The new bankruptcy regulation’s effects | NevadaAppeal.com

The new bankruptcy regulation’s effects

William Creekbaum
For the Nevada Appeal

President Bush signed into law the Bankruptcy Abuse Prevention and Consumer Act of 2005 (“The Act”) on April 20, which will broaden IRA protection from bankruptcy proceedings once The Act becomes effective.

The bankruptcy legislation represents the largest overhaul to the bankruptcy system since 1978. One of the provisions of the act provides bankruptcy protection for IRA assets held in both traditional and Roth IRAs from bankruptcy creditors.

The protection provided by the act will be available to all IRA account holders regardless of which state they reside in (even though is certain states the bankruptcy protection is broader than that provided by the act and residents of those states can still use those protections).

For states that provided limited bankruptcy protection for IRAs, the act will provide residents of those states significant bankruptcy protection for the first time.

The act limits the exemption provided to $1 million in nonrollover IRA assets. Eligible rollovers are protected from bankruptcy without any dollar limitation.

The $1 million limitation only to traditional IRAs or Roth IRAs; it does not affect SEPs, One Person 401(k)s or other qualified retirement plans.

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New opportunities provided by the legislation

As a result of the act, qualified plan owners are presented with a new opportunity.

In the past there was a reluctance for qualified plan owners to roll their assets into an IRA from a qualified plan as the qualified plan provided greater protection from bankruptcy.

With this impediment removed, it may make sense now to roll from a qualified plan to an IRA, to receive greater flexibility when investing your retirement assets.

When the assets are held in a qualified plan, your choices are generally limited to the investments selected by the plan administrator.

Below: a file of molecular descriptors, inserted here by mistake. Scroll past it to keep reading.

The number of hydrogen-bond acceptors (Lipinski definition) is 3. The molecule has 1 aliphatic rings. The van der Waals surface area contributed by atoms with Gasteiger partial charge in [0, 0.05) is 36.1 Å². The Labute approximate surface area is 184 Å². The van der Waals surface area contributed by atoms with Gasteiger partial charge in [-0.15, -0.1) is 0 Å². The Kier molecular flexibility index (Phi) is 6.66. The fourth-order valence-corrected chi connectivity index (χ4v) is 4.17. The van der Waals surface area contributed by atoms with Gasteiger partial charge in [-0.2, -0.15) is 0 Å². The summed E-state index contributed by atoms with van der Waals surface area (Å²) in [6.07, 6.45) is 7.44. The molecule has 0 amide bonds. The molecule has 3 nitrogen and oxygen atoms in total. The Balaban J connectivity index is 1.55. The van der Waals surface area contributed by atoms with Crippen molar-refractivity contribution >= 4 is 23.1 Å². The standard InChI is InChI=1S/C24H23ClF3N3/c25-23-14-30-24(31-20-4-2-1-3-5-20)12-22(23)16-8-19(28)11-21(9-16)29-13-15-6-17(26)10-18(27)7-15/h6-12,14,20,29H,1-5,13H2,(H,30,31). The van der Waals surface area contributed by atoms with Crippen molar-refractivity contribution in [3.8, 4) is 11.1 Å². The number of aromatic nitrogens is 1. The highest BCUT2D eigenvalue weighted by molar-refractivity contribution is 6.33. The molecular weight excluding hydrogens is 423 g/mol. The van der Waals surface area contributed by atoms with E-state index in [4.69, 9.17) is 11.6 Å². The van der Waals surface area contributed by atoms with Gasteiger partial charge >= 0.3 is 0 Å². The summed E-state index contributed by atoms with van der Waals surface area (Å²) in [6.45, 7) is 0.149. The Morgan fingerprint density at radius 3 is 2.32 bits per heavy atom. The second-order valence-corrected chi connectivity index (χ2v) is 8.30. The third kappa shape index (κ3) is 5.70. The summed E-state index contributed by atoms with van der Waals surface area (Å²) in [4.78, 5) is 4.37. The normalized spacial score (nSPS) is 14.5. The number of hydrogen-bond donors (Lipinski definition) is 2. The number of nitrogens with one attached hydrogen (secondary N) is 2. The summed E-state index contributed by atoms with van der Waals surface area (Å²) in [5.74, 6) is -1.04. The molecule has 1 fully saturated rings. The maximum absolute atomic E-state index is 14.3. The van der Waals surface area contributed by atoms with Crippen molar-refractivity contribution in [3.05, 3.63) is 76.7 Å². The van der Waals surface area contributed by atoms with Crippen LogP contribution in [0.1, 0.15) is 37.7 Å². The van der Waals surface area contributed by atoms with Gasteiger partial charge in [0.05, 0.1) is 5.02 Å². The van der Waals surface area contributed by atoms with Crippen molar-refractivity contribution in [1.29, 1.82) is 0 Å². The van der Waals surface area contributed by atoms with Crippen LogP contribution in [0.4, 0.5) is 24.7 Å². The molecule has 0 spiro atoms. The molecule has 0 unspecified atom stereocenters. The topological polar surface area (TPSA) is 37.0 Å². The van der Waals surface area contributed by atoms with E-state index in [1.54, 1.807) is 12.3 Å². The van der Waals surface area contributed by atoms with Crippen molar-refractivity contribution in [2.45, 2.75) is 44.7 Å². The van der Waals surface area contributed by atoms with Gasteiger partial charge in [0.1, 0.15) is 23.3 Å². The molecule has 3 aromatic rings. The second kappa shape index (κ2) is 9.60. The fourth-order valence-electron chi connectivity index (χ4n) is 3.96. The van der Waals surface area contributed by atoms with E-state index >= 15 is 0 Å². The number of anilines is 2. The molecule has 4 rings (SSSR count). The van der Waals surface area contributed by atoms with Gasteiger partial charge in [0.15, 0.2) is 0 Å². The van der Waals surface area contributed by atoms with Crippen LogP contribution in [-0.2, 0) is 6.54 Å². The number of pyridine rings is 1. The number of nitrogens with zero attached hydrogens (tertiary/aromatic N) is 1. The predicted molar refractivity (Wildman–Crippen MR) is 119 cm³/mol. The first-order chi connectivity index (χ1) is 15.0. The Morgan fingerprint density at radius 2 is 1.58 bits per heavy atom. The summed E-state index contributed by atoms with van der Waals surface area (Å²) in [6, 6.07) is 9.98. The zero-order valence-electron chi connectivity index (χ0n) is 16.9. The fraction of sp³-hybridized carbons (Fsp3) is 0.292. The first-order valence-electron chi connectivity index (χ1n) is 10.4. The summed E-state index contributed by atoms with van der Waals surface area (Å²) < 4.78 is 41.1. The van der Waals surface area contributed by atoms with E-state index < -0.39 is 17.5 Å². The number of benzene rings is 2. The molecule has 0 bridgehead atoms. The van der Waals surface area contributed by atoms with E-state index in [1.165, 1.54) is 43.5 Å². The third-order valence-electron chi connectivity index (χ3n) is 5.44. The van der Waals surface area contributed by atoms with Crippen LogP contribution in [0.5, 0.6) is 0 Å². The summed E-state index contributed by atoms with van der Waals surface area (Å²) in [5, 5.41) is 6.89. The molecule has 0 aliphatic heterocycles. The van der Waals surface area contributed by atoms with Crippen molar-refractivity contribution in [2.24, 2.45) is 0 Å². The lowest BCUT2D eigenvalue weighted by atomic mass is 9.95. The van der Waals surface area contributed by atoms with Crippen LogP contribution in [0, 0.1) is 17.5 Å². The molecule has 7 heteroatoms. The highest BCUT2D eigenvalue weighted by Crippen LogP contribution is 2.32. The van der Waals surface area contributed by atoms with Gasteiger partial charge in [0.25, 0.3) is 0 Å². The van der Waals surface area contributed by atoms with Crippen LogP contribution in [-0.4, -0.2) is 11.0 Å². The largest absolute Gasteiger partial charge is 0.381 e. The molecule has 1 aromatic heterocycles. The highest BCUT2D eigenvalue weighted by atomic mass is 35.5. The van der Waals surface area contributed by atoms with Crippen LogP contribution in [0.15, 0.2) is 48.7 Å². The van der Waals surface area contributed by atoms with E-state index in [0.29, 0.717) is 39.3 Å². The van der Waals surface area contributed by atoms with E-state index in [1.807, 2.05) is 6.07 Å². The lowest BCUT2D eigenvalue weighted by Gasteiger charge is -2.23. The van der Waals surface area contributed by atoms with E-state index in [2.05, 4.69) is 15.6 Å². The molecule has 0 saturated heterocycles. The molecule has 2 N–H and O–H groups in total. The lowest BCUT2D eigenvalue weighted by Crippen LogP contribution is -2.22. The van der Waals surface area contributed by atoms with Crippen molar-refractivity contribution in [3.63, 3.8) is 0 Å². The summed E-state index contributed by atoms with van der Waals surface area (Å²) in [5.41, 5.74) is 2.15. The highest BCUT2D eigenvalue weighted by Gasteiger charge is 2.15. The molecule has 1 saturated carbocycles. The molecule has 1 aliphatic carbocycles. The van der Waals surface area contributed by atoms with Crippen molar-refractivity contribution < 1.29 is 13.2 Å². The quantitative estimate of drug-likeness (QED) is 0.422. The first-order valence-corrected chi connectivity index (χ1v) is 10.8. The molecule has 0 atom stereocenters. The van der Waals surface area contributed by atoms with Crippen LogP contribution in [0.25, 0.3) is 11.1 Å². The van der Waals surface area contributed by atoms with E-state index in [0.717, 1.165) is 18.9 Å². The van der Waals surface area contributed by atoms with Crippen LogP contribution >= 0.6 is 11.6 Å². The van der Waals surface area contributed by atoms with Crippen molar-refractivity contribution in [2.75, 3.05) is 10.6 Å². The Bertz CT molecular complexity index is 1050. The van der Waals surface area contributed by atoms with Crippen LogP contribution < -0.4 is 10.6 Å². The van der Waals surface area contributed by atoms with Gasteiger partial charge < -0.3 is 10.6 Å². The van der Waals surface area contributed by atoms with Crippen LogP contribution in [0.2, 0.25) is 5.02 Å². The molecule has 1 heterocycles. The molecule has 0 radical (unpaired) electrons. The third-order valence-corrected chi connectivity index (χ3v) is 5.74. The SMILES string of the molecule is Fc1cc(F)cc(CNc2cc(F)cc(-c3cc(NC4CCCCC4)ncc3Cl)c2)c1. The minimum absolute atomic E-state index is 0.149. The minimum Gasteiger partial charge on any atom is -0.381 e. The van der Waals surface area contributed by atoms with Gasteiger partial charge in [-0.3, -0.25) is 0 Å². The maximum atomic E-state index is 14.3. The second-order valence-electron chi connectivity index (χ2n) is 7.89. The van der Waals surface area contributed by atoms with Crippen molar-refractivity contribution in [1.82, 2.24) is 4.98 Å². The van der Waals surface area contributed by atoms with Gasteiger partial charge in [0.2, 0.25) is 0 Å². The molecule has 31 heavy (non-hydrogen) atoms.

When assets are held in an IRA, the account holder has the ability to invest in a much broader spectrum of investment choices including stocks, bonds, mutual funds and other types of investments.

Additionally, if you have a nonspouse beneficiary on your retirement account, the beneficiary will have the ability to stretch out the distributions over his or her life expectancy when the money is held in an IRA.

While the new legislation protects IRA holders from bankruptcy, it does not protect IRAs from other creditors.

An IRA’s protection from other creditors is determined under state law.

Assets held in a qualified plan receive protections from other creditors under the Employee Retirement Income Security Act (ERISA).

This is a factor to consider before rolling qualified plan assets to an IRA.

The new legislation provides IRA accountholders with new potential opportunities. It is important to review your own situation with your tax advisor to determine what is best for you.

For more specific information, I would suggest contacting an attorney well versed on the state of Nevada’s position relative to bankruptcy exemptions. I can be reached at 689-8704 or William.a.creekbaum@smithbarney.com.

n William Creekbaum, MBA, CFP, a Washoe Valley resident, is senior investment management consultant of SmithBarney, a financial services firm serving Northern Nevada at 6005 Plumas Street, Ste. 200 Reno, NV 89509.